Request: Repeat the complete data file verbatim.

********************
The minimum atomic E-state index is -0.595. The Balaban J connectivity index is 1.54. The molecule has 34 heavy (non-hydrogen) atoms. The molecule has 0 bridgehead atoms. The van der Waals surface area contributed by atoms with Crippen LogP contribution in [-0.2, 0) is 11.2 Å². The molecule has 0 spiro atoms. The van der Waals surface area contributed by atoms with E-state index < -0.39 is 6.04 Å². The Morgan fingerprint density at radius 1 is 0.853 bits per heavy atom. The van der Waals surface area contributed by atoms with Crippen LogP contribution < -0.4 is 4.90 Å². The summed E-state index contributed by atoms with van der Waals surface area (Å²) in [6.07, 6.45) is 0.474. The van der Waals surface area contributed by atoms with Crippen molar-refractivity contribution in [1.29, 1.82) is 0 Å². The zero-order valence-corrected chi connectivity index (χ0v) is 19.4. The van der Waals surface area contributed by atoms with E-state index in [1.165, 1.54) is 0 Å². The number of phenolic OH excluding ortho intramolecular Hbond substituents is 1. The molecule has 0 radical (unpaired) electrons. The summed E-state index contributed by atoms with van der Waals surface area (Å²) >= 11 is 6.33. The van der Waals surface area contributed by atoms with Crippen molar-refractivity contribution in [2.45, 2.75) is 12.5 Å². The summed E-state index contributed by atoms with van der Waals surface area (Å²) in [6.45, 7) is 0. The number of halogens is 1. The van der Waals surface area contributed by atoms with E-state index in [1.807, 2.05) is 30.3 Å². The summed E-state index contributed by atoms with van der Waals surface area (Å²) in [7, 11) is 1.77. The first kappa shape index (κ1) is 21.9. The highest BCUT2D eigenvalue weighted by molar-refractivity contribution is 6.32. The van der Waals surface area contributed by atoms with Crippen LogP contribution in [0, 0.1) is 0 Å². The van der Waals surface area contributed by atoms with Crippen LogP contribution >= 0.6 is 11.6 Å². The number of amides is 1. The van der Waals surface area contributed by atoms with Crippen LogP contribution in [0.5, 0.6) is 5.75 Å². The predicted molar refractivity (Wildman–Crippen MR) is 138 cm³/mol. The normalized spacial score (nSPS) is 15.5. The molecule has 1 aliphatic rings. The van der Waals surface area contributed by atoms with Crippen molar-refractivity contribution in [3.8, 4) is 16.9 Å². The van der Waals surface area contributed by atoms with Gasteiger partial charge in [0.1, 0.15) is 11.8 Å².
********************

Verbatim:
The minimum atomic E-state index is -0.595. The Balaban J connectivity index is 1.54. The molecule has 34 heavy (non-hydrogen) atoms. The molecule has 0 bridgehead atoms. The van der Waals surface area contributed by atoms with Crippen LogP contribution in [-0.2, 0) is 11.2 Å². The molecule has 0 spiro atoms. The van der Waals surface area contributed by atoms with E-state index < -0.39 is 6.04 Å². The Morgan fingerprint density at radius 1 is 0.853 bits per heavy atom. The van der Waals surface area contributed by atoms with Crippen LogP contribution < -0.4 is 4.90 Å². The summed E-state index contributed by atoms with van der Waals surface area (Å²) in [6.07, 6.45) is 0.474. The van der Waals surface area contributed by atoms with Crippen molar-refractivity contribution in [1.29, 1.82) is 0 Å². The zero-order valence-corrected chi connectivity index (χ0v) is 19.4. The van der Waals surface area contributed by atoms with E-state index in [1.165, 1.54) is 0 Å². The number of phenolic OH excluding ortho intramolecular Hbond substituents is 1. The molecule has 0 radical (unpaired) electrons. The summed E-state index contributed by atoms with van der Waals surface area (Å²) >= 11 is 6.33. The van der Waals surface area contributed by atoms with Crippen molar-refractivity contribution in [2.45, 2.75) is 12.5 Å². The summed E-state index contributed by atoms with van der Waals surface area (Å²) in [6.45, 7) is 0. The number of halogens is 1. The van der Waals surface area contributed by atoms with E-state index in [1.807, 2.05) is 30.3 Å². The summed E-state index contributed by atoms with van der Waals surface area (Å²) in [7, 11) is 1.77. The first kappa shape index (κ1) is 21.9. The highest BCUT2D eigenvalue weighted by molar-refractivity contribution is 6.32. The van der Waals surface area contributed by atoms with Crippen LogP contribution in [0, 0.1) is 0 Å². The van der Waals surface area contributed by atoms with Crippen LogP contribution >= 0.6 is 11.6 Å². The number of amides is 1. The van der Waals surface area contributed by atoms with Crippen LogP contribution in [0.5, 0.6) is 5.75 Å². The predicted molar refractivity (Wildman–Crippen MR) is 138 cm³/mol. The normalized spacial score (nSPS) is 15.5. The molecule has 1 aliphatic rings. The van der Waals surface area contributed by atoms with Crippen molar-refractivity contribution in [3.8, 4) is 16.9 Å². The van der Waals surface area contributed by atoms with Gasteiger partial charge in [0.1, 0.15) is 11.8 Å².